By using the character hats laid out on a table, sometimes stacked four or five deep atop their heads, the two played every character, including Dead Baby. In one case, hats were strung on a line for a crowd scene and Beau was chosen as one of two audience members asked to hold up one end while Bud and Doug moved underneath, fitting their heads into various hats to play different characters.

I think it's safe to say that I haven't laughed so much at a play in ages, but the beauty of it was the array of humor, which included everything from bad puns to dry asides to clever wordplay. And for Beau, a touch of corny. No matter what your cup of humorous tea was, these boys had you covered. It didn't hurt that they'd also step out of character to share a thought or observation.

Mel Brooks would have been proud.

And it wasn't just me, because my tablemates were cracking up right along with me. When, at the end, a backer stepped forward to offer them a contract, I stopped laughing for the first time in two hours.

The posse trooped over to Maya afterward, immediately running into a familiar server who hugged me first and welcomed us in. Seated at a large table with a view of the Carpenter Center, we spent the next few hours sipping (mine was Espolon), eating fiery mahi mahi tacos (Mr. Wright) and tamer shrimp tacos (me) while discussing Beau's upcoming trip to Seattle, hearing about Pru's manse repairs and enjoying Queen B's memories of the Plaka.

Improbably, Beau casually mentioned that time that he'd played a robot in a fashion show and we all laughed as hard as we had at Bud and Doug's exploits, which is really saying something.

Although I was seduced by neither flan nor tres leches cake for dessert, both arrived at the table along with a Belle Tango cocktail of Belle Isle Moonshine, tangerine concentrate and habanero syrup, a sweet/spicy sipper with appeal, but not as much as tequila on ice, if I'm honest.

I may be a complicated woman, but my needs are simple.

The Church Hill gang headed home, but Mr. Wright and I weren't finished yet. Our final stop was Gallery 5 for the Halloween edition of the Silent Music Revival with Kenneka Cook providing the improvised score. We had front row seats for the 1911 Italian film, "L'Inferno," considered the first full-length film (at one hour) and also the first blockbuster because it made $2 million in the U.S., which, as producer Jameson so eloquently put it, "was a whole lotta money back then."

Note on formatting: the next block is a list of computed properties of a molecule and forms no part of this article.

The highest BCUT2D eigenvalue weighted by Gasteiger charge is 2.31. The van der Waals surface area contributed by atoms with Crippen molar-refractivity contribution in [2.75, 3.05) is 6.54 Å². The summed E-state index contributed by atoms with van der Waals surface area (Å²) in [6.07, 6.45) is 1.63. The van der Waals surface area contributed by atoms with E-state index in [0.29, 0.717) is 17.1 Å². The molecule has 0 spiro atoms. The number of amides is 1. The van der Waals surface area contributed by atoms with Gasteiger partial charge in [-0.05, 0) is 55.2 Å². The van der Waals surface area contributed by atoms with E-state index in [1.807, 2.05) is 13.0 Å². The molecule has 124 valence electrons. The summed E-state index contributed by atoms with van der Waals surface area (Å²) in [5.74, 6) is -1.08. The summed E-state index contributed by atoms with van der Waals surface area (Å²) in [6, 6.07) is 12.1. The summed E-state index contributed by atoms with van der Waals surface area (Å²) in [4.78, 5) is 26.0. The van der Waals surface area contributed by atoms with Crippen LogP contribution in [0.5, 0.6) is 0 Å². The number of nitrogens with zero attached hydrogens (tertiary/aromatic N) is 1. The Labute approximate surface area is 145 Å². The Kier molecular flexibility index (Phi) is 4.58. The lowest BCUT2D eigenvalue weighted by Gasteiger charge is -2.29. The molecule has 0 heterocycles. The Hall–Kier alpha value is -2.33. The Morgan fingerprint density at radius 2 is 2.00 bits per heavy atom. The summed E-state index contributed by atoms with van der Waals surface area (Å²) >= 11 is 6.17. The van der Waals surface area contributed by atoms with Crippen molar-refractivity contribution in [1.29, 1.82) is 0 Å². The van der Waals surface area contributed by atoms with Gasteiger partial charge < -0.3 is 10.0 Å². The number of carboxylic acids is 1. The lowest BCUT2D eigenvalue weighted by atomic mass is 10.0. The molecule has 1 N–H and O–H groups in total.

Frankly, I still think two million is a whole lot of money, but that's just me.

I'd chatted with Jameson when we'd sat down and as we talked about how I'd been coming practically since the beginning of the Silent Music revival, the guy in front of me turned around, impressed. "You saw Mermaid Skeletons play that show?" he asked with awe in his voice. Yes, I did, son.

Meanwhile, Jameson grinned like a proud father, which is he is when it comes to introducing me (and Richmond) to the cult of silent films with live accompaniment.

He went on to tell us all kinds of interesting tidbits about the film we were about to see, some of which he mentioned when he took the stage to introduce it. In typical Silent Music Revival style - he has, after all been doing this for over 11 years now - he'd edited it some, taking out the most egregious examples of Catholic guilt as well as some political figures that would have been meaningless to 21st century audiences.

"Oh, and I sped it up ten percent," he said with a knowing smile. You don't need to tell me about today's audiences' shrinking attention spans.

Watching Virgil lead Dante through the circles of Hell meant watching early 20th century special effects, some of which were far more sophisticated than I would have thought for the time. That said, I also wondered during a scene with scattered fires and an actor in a nearby hole what kind of safety precautions were used in 1911. My guess? Not much.

Kenneka Cook's overlaid vocal looping was a strong accompaniment to the story, sometimes almost disturbing as her dulcet tones sang over scenes of human misery and bad bird costumes.

But let's get on to the real appeal of this film: major nudity. Clearly film censorship came about after "L'Inferno," because I've never seen so many naked and near naked men onscreen before. For fans of male buns, we're talking a veritable smorgasbord of good-looking Italian butts.

And who knows, maybe some of them went on to play robots in fashion shows. When you're part of the very first blockbuster movie, I bet you can write your own ticket.